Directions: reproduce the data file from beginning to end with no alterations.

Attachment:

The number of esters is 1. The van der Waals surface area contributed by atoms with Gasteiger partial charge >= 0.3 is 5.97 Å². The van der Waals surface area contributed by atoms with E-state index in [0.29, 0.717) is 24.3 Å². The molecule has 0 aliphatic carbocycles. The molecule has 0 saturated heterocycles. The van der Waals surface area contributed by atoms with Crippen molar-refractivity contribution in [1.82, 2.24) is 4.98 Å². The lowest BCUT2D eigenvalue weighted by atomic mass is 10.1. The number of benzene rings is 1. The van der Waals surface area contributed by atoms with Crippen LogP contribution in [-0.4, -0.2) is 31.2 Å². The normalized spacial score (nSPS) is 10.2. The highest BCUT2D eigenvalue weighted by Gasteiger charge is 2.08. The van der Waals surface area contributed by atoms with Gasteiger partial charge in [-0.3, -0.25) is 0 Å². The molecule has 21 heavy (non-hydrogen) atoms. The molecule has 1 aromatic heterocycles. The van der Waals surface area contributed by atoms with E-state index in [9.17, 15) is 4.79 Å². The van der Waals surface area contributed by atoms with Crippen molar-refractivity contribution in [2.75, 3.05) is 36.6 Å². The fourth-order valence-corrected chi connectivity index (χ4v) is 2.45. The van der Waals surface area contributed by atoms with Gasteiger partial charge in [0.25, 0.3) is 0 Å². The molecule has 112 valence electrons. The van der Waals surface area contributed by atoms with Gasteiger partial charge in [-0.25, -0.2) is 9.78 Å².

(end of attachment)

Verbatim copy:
The number of esters is 1. The van der Waals surface area contributed by atoms with Gasteiger partial charge >= 0.3 is 5.97 Å². The van der Waals surface area contributed by atoms with E-state index in [0.29, 0.717) is 24.3 Å². The molecule has 0 aliphatic carbocycles. The molecule has 0 saturated heterocycles. The van der Waals surface area contributed by atoms with Crippen molar-refractivity contribution in [1.82, 2.24) is 4.98 Å². The lowest BCUT2D eigenvalue weighted by atomic mass is 10.1. The number of benzene rings is 1. The van der Waals surface area contributed by atoms with Crippen LogP contribution in [-0.4, -0.2) is 31.2 Å². The normalized spacial score (nSPS) is 10.2. The highest BCUT2D eigenvalue weighted by Gasteiger charge is 2.08. The van der Waals surface area contributed by atoms with Gasteiger partial charge in [-0.3, -0.25) is 0 Å². The molecule has 21 heavy (non-hydrogen) atoms. The molecule has 1 aromatic heterocycles. The van der Waals surface area contributed by atoms with E-state index in [9.17, 15) is 4.79 Å². The van der Waals surface area contributed by atoms with Crippen molar-refractivity contribution in [2.75, 3.05) is 36.6 Å². The fourth-order valence-corrected chi connectivity index (χ4v) is 2.45. The van der Waals surface area contributed by atoms with Gasteiger partial charge in [0.25, 0.3) is 0 Å². The molecule has 112 valence electrons. The van der Waals surface area contributed by atoms with Gasteiger partial charge in [-0.25, -0.2) is 9.78 Å².